Dreaming of Past Lives
Dream experts say that dreaming of past lives is even more common than dreaming of the future. Sometimes we don't realize we're dreaming of ourselves in another body doing something that truly happened a long time ago. Recurrent dreams often indicate that our souls are trying to get over the past. For example, if you keep dreaming of a woman who falls down a flight of steps—and you wake up right before she dies in the dream—dream experts say this could have been you in a past life. Your soul still remembers the loss.
Some past-life dreams are simply brief hypnogogic images that sometimes deal with death. In the following dream, Michael glimpsed a past life during a relaxation session at the end of a yoga class. This dream is called “Revolutionary War”:
Dream experts say that choices and fears we had in past lives can, in fact, carry over into this one. Someone who has a fear of water, for example, could very well have died in a previous life by drowning. Pay close attention to your dreams. When you're looking for these clues, you will find them.
I was drifting off to sleep when I saw myself as a soldier with several other soldiers. We were all carrying rifles. The uniforms were from another time. I sensed it was the American Revolution. I'd no sooner glimpsed the image than an explosion of some sort ripped me apart. I watched the scenario dispassionately, even though I knew it was “me” who was killed. It was really vivid, a movie of the mind, and it ended with my death.
In Michael's case, the dream of being a soldier was startling, because in his current life he had refused to serve in the Vietnam War and had even been tried and convicted for his belief that the war was immoral. “Maybe my war experience in that other life affected my decision to avoid involvement in war in this life,” he says.
Bernard, a librarian residing in South Florida, recorded the following past-life dream. It provides a brief glimpse of another time and place. Pay attention to the detail. This dream ends with a provocative scenario regarding access to reincarnation dreams. Bernard's dream is called “A Trip to Nineteenth-Century London”:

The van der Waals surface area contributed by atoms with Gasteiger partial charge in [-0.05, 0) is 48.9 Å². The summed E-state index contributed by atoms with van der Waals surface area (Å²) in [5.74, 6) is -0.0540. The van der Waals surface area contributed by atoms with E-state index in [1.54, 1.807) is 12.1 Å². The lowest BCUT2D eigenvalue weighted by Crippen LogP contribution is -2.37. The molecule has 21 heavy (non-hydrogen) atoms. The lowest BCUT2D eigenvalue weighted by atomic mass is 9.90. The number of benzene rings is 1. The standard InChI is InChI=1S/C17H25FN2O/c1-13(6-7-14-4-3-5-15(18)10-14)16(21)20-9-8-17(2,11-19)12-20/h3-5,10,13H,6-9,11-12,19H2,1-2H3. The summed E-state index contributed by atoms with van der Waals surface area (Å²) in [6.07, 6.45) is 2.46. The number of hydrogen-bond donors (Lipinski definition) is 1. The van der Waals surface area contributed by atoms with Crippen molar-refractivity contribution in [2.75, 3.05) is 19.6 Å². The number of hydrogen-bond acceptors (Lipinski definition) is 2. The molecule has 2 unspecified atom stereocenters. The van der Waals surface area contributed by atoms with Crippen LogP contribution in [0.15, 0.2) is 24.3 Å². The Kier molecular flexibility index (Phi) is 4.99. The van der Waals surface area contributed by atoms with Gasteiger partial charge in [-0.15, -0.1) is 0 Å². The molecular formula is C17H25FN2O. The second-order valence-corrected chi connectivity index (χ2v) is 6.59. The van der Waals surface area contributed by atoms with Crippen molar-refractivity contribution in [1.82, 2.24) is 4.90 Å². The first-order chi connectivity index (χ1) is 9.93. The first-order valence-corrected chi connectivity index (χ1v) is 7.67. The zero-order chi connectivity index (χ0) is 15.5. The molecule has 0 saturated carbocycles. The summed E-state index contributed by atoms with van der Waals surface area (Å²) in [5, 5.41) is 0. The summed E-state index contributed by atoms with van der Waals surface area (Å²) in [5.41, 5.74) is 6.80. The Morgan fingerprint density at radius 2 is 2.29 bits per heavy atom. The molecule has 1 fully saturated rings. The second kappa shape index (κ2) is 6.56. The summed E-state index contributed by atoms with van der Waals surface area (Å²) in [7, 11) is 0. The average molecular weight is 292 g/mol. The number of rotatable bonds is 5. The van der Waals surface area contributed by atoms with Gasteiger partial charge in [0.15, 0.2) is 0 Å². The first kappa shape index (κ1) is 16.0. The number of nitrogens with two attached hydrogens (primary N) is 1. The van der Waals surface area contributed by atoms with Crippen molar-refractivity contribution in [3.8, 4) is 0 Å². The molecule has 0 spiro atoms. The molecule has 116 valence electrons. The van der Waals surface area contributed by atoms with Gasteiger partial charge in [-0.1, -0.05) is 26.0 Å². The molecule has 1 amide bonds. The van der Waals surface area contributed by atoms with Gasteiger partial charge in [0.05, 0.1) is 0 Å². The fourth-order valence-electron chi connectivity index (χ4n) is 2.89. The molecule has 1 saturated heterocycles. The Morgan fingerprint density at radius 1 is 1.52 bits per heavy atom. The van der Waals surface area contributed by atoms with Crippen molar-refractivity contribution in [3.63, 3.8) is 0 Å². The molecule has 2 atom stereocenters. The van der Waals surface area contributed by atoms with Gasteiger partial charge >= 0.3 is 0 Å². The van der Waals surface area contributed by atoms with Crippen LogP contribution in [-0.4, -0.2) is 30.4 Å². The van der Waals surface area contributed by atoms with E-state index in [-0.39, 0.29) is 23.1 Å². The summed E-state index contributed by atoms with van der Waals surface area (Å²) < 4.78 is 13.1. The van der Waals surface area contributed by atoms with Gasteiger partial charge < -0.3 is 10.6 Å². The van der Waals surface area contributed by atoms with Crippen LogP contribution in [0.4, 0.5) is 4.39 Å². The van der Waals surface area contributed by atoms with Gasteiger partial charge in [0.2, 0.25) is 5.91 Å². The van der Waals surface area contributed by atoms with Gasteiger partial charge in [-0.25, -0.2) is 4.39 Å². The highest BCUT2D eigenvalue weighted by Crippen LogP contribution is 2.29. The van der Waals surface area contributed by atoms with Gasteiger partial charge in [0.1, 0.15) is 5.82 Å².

In the dream, I found myself on a street with horse-drawn carriages moving past me and sewers running down the edge of a road made of stone. The road was bordered by sooty brick buildings. I was dressed in heavy dark clothing of another era and wore a brimmed hat. I was definitely in another time and place and sensed it was mid-nineteenth-century London.
The dream faded, but I didn't wake up. Instead, I found myself in front of a panel with a horizontal row of red buttons. Although there was no writing, no instructions, I knew that each button represented a life in a different time. When I held my hand near one of the buttons, I knew instantly when and where the life took place. One was in ancient Egypt and another in Rome at the time of Christ. Still another took place in France during the Renaissance. All I had to do was push a button and I'd be there. I grew excited by the possibilities and that was when I woke up.
Bernard was skeptical about reincarnation and thought his dream might relate to his own interests. He maintains a strong interest in world history. Yet, when it was pointed out to him that his interest in history could be related to his past lives, he admitted that was a possibility. Bernard remains on the fence about the reality of past lives, but he is looking forward to dreaming again of the control panel and pushing the buttons.
Bernard's skepticism isn't surprising. Reincarnation has not been widely accepted in the West, despite a growing interest in the concept. The reason is at least partially related to the prevalent Judeo-Christian heritage. There is passing mention of reincarnation in the Old Testament and more references in the New Testament.
The turning point in Christianity's relationship to reincarnation appears to have taken place in the Second Council of Constantinople (the Fifth Ecumenical Council of the Church) in A.D. 553. One of the Council's fourteen anathemas, or denunciations, stated: “If anyone asserts the fabulous pre-existence of souls, and shall assert the monstrous restoration which follows it, let him be anathema.”
A devout Christian who popularized reincarnation in the United States in the early twentieth century through his clairvoyant readings, Edgar Cayce refused to debate whether the New Testament endorses or rejects the belief. As he put it, “I can read reincarnation into the Bible and you can read it right out.”